The second round of the NHL playoffs came to the Verizon Center on Thursday evening, and the Capitals are once again facing the Penguins—just as they did last year. In fact this is the 10th time the two teams have met in the playoffs, and the Penguins own an astounding 8-1 win advantage over the Capitals in the previous nine playoff series; the Capitals won only one series against them, back in 1994. The rivalry between the two teams—and particularly between stars Alexander Ovechkin and Sidney Crosby—is followed in both Pittsburgh and DC, and throughout the country.
I’m not ready to make a prediction about the outcome of this series except to say “LET’S GO CAPS!” Stay tuned.
This situation reminds me of an old, old story. Back in Bible times, God’s people frequently found themselves in conflict with other groups around them. Those conflicts gave rise to the stories that I learned as a child, such as the story of David and Goliath, or the Battle of Jericho where the walls “came a-tumblin’ down.”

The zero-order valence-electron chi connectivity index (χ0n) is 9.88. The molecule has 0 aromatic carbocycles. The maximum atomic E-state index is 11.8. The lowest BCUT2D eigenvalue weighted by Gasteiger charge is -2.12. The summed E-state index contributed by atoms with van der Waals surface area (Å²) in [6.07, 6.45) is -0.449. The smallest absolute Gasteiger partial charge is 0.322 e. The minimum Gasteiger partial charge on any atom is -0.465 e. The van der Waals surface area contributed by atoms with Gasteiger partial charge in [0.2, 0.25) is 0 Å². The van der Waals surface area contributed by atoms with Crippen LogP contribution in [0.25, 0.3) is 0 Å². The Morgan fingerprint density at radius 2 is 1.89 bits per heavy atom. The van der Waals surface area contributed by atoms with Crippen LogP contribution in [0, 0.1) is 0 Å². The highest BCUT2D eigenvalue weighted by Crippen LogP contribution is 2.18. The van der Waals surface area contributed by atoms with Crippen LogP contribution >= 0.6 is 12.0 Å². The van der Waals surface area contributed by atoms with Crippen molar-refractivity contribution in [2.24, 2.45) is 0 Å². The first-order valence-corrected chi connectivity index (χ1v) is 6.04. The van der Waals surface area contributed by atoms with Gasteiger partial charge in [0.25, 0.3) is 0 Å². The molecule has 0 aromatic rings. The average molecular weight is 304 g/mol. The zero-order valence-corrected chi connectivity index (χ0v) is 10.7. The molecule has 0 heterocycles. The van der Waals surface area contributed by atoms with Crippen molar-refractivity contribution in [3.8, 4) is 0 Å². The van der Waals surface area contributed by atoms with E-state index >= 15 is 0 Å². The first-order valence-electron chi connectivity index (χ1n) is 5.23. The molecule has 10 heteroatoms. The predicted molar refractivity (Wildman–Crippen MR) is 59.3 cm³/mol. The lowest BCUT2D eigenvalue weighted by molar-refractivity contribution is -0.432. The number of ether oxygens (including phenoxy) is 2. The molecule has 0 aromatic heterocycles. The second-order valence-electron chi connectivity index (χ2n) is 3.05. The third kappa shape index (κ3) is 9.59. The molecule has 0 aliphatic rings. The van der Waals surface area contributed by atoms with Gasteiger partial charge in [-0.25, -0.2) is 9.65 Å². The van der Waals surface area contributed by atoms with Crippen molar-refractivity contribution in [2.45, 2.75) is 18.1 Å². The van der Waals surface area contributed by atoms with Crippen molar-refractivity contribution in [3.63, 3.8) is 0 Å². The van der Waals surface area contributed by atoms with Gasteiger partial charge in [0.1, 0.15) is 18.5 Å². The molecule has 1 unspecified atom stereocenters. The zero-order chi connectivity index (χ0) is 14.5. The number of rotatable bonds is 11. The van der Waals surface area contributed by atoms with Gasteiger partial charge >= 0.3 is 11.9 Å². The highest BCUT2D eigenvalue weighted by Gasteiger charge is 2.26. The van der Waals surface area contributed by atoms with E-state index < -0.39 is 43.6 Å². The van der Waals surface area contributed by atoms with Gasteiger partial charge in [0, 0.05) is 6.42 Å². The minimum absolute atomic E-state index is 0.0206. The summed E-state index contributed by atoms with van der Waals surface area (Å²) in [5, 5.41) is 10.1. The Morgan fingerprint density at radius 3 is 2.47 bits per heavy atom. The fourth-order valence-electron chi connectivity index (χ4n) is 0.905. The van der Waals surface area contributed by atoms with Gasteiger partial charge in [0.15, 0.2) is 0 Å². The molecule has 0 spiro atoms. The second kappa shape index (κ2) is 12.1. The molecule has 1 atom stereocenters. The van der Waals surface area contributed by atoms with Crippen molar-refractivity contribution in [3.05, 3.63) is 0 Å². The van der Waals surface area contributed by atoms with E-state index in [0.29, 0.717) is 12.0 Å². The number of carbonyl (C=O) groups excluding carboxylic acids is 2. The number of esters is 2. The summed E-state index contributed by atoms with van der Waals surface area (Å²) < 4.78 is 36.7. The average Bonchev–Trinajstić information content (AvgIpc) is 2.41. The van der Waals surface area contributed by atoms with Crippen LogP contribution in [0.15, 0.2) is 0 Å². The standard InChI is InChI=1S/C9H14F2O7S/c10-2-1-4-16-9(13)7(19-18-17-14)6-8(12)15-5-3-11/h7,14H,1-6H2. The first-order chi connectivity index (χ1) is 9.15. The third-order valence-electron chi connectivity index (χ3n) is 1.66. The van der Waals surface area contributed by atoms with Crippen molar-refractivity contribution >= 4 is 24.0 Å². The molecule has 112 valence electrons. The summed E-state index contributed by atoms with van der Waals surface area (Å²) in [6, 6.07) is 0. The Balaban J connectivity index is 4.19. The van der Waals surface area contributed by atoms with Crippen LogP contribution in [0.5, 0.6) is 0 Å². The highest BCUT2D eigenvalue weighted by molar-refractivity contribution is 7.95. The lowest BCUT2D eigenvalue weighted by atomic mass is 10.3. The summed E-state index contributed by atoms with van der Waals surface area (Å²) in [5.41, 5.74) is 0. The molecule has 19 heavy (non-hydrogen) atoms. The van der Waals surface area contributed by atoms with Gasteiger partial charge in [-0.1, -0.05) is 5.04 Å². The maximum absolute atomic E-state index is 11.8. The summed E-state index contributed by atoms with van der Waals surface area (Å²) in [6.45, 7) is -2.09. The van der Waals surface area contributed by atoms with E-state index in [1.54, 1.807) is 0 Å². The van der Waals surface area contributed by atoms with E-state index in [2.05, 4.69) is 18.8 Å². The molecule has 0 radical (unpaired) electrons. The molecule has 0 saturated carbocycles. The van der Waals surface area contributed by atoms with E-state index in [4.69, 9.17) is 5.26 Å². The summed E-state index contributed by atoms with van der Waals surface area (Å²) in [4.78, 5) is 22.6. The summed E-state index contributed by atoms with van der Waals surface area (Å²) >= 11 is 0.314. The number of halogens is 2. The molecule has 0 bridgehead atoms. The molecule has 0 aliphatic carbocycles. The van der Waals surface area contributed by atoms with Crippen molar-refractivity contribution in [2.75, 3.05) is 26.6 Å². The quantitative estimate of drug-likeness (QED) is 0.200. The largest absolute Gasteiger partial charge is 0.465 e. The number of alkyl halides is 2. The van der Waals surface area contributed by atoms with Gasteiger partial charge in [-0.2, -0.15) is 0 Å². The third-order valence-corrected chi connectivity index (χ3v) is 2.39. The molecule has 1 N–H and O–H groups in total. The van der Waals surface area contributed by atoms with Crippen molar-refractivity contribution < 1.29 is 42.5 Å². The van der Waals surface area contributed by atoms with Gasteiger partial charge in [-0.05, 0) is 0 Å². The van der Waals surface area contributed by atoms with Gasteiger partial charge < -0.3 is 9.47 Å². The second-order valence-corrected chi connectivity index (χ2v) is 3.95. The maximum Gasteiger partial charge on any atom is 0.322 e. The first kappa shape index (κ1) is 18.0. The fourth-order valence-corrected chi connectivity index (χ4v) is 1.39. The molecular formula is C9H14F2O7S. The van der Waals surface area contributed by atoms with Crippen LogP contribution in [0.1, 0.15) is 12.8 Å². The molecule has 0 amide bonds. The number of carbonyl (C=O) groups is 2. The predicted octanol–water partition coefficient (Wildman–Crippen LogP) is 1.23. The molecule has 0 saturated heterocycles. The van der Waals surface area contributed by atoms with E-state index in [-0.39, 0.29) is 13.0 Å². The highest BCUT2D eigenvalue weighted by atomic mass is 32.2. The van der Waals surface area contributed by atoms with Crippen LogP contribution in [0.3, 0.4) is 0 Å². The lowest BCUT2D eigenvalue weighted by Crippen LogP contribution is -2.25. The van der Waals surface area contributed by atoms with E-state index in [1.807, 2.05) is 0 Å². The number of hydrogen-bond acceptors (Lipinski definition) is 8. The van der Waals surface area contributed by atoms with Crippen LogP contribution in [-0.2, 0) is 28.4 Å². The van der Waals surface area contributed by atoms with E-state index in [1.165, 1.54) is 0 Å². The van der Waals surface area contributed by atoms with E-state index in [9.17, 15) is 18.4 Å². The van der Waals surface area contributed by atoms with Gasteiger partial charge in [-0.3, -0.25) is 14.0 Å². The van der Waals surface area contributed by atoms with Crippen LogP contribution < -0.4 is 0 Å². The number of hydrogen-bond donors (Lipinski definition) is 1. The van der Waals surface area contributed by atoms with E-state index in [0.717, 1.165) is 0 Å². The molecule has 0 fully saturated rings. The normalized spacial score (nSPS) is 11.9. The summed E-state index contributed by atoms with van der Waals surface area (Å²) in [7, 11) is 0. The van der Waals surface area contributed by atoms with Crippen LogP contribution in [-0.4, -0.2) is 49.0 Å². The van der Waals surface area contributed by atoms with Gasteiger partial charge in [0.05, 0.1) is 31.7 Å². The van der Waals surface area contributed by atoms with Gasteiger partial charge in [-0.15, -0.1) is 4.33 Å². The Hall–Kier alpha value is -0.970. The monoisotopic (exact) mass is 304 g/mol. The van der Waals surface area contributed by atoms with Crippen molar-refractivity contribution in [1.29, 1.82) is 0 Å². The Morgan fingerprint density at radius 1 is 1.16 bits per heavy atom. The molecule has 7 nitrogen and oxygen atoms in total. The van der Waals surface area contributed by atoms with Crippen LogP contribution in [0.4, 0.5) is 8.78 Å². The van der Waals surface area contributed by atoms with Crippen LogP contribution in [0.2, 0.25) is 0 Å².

Mixed in with those stories is a short little story of a place called “Ebenezer,” a name familiar to us both because it is the first name of Ebenezer Scrooge, from “A Christmas Carol,” and also for its inclusion in the lyrics of the hymn “Come Thou Fount of Every Blessing.” In the second verse of the hymn, the lyrics read, “Here I raise my Ebenezer.” I had no idea what that meant until recently.
It turns out that the first part of the word, “Eben,” means “stone,” as in a memorial stone or marker—like a monument or gravestone. The second part of the word, “ezer,” is a form of the word that means “help.” So Ebenezer is literally “stone of help.”
Samuel the prophet established a monument known as “Ebenezer,” the “Stone of Help” at a place where the children of God had been in conflict for a long time. In that place, through God’s divine help in the form a miraculous windstorm, the tide of the conflict turned and brought his people a win. The Ebenezer—stone of help—was a marker of the place where God had helped them.
We all have challenges to face, and some are so difficult that they seem insurmountable, unconquerable, hard to face, and impossible to work through.
But in God’s mind, these losses are just temporary. In my experience, God’s grace wins through—even when it may not seem like it while we are going through it. In our lives we can raise up our own Ebenezers, our stones of help, our ways of remembering how God’s divine love has changed our lives in the past.
Someone once wrote, “We have nothing to fear for the future, except as we shall forget the way the Lord has led us…in our past history.” That’s a comment about our Ebenezers, the stones of help that mark the best moments of our lives.